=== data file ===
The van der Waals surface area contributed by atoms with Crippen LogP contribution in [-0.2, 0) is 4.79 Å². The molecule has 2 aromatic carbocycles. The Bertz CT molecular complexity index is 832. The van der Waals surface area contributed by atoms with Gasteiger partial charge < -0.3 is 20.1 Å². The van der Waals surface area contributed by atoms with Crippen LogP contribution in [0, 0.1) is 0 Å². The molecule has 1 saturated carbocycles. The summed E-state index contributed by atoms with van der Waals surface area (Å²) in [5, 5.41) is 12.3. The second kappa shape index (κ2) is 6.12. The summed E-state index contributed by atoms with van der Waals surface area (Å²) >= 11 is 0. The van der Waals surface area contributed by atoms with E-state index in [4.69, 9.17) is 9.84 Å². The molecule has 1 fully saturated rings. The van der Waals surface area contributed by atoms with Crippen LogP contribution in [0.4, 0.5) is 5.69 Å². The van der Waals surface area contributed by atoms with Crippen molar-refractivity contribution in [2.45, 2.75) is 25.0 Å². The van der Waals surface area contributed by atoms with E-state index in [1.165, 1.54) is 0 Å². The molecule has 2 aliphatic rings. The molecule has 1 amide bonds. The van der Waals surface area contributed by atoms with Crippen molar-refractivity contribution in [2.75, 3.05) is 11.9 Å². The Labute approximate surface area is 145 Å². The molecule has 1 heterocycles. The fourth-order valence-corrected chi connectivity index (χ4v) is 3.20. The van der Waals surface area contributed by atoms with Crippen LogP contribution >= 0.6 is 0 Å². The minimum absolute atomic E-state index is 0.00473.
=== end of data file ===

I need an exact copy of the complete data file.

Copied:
The van der Waals surface area contributed by atoms with Crippen LogP contribution in [-0.2, 0) is 4.79 Å². The molecule has 2 aromatic carbocycles. The Bertz CT molecular complexity index is 832. The van der Waals surface area contributed by atoms with Gasteiger partial charge < -0.3 is 20.1 Å². The van der Waals surface area contributed by atoms with Crippen LogP contribution in [0, 0.1) is 0 Å². The molecule has 1 saturated carbocycles. The summed E-state index contributed by atoms with van der Waals surface area (Å²) in [5, 5.41) is 12.3. The second kappa shape index (κ2) is 6.12. The summed E-state index contributed by atoms with van der Waals surface area (Å²) >= 11 is 0. The van der Waals surface area contributed by atoms with E-state index in [4.69, 9.17) is 9.84 Å². The molecule has 1 fully saturated rings. The van der Waals surface area contributed by atoms with Crippen LogP contribution in [0.4, 0.5) is 5.69 Å². The van der Waals surface area contributed by atoms with Crippen molar-refractivity contribution in [2.45, 2.75) is 25.0 Å². The van der Waals surface area contributed by atoms with E-state index in [1.165, 1.54) is 0 Å². The molecule has 2 aliphatic rings. The molecule has 1 amide bonds. The van der Waals surface area contributed by atoms with Crippen molar-refractivity contribution in [2.75, 3.05) is 11.9 Å². The Labute approximate surface area is 145 Å². The molecule has 1 heterocycles. The fourth-order valence-corrected chi connectivity index (χ4v) is 3.20. The van der Waals surface area contributed by atoms with Crippen LogP contribution >= 0.6 is 0 Å². The minimum absolute atomic E-state index is 0.00473.